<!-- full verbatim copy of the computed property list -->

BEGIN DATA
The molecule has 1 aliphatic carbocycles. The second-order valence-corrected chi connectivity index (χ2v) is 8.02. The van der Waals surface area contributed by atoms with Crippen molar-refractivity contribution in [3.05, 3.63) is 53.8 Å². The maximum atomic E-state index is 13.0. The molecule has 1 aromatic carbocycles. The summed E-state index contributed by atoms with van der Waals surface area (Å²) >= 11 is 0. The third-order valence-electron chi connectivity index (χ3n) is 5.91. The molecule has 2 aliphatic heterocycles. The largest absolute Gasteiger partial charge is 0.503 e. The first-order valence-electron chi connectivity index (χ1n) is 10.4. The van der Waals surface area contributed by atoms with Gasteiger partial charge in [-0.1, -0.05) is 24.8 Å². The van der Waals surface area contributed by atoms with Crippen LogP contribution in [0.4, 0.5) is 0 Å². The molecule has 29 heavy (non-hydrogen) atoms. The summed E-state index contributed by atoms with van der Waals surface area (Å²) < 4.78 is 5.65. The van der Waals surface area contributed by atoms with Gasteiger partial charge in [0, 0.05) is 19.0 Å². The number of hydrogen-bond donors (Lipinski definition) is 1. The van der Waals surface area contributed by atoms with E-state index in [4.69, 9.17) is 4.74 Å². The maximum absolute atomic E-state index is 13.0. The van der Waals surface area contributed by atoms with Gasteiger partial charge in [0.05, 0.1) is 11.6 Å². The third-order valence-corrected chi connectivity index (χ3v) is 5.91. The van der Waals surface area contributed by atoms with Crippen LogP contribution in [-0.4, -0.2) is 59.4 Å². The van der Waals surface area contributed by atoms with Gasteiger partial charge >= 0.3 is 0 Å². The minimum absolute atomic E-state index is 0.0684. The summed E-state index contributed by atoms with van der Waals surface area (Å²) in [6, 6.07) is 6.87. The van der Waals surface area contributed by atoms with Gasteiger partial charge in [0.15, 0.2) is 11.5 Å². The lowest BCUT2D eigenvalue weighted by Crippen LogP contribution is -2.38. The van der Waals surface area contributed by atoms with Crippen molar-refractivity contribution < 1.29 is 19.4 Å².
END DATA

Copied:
The molecule has 1 aliphatic carbocycles. The second-order valence-corrected chi connectivity index (χ2v) is 8.02. The van der Waals surface area contributed by atoms with Crippen molar-refractivity contribution in [3.05, 3.63) is 53.8 Å². The maximum atomic E-state index is 13.0. The molecule has 1 aromatic carbocycles. The summed E-state index contributed by atoms with van der Waals surface area (Å²) >= 11 is 0. The third-order valence-electron chi connectivity index (χ3n) is 5.91. The molecule has 2 aliphatic heterocycles. The largest absolute Gasteiger partial charge is 0.503 e. The first-order valence-electron chi connectivity index (χ1n) is 10.4. The van der Waals surface area contributed by atoms with Gasteiger partial charge in [-0.1, -0.05) is 24.8 Å². The van der Waals surface area contributed by atoms with Crippen LogP contribution in [0.4, 0.5) is 0 Å². The molecule has 29 heavy (non-hydrogen) atoms. The summed E-state index contributed by atoms with van der Waals surface area (Å²) < 4.78 is 5.65. The van der Waals surface area contributed by atoms with Gasteiger partial charge in [0, 0.05) is 19.0 Å². The number of hydrogen-bond donors (Lipinski definition) is 1. The van der Waals surface area contributed by atoms with E-state index in [4.69, 9.17) is 4.74 Å². The maximum absolute atomic E-state index is 13.0. The van der Waals surface area contributed by atoms with Gasteiger partial charge in [0.05, 0.1) is 11.6 Å². The third-order valence-corrected chi connectivity index (χ3v) is 5.91. The van der Waals surface area contributed by atoms with Crippen LogP contribution in [-0.4, -0.2) is 59.4 Å². The van der Waals surface area contributed by atoms with Gasteiger partial charge >= 0.3 is 0 Å². The minimum absolute atomic E-state index is 0.0684. The summed E-state index contributed by atoms with van der Waals surface area (Å²) in [6, 6.07) is 6.87. The van der Waals surface area contributed by atoms with Gasteiger partial charge in [0.15, 0.2) is 11.5 Å². The lowest BCUT2D eigenvalue weighted by Crippen LogP contribution is -2.38. The van der Waals surface area contributed by atoms with Crippen molar-refractivity contribution < 1.29 is 19.4 Å².